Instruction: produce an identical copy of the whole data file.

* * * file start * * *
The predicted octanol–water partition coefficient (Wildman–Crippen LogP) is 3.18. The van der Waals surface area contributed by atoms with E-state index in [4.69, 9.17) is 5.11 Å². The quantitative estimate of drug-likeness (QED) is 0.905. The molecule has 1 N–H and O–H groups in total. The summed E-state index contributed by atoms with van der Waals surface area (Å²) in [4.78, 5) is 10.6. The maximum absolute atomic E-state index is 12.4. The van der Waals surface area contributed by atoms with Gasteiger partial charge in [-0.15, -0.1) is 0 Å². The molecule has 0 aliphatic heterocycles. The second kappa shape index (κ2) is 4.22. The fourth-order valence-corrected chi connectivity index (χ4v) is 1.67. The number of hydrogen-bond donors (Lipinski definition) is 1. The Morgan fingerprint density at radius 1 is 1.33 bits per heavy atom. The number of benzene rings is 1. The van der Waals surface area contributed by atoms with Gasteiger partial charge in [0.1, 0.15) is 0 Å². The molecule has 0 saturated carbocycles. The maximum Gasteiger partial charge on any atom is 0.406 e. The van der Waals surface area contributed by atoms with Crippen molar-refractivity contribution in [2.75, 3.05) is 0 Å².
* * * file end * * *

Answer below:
The predicted octanol–water partition coefficient (Wildman–Crippen LogP) is 3.18. The van der Waals surface area contributed by atoms with E-state index in [4.69, 9.17) is 5.11 Å². The quantitative estimate of drug-likeness (QED) is 0.905. The molecule has 1 N–H and O–H groups in total. The summed E-state index contributed by atoms with van der Waals surface area (Å²) in [4.78, 5) is 10.6. The maximum absolute atomic E-state index is 12.4. The van der Waals surface area contributed by atoms with Gasteiger partial charge in [-0.15, -0.1) is 0 Å². The molecule has 0 aliphatic heterocycles. The second kappa shape index (κ2) is 4.22. The fourth-order valence-corrected chi connectivity index (χ4v) is 1.67. The number of hydrogen-bond donors (Lipinski definition) is 1. The Morgan fingerprint density at radius 1 is 1.33 bits per heavy atom. The number of benzene rings is 1. The van der Waals surface area contributed by atoms with Gasteiger partial charge in [0.1, 0.15) is 0 Å². The molecule has 0 saturated carbocycles. The maximum Gasteiger partial charge on any atom is 0.406 e. The van der Waals surface area contributed by atoms with Crippen molar-refractivity contribution in [2.75, 3.05) is 0 Å².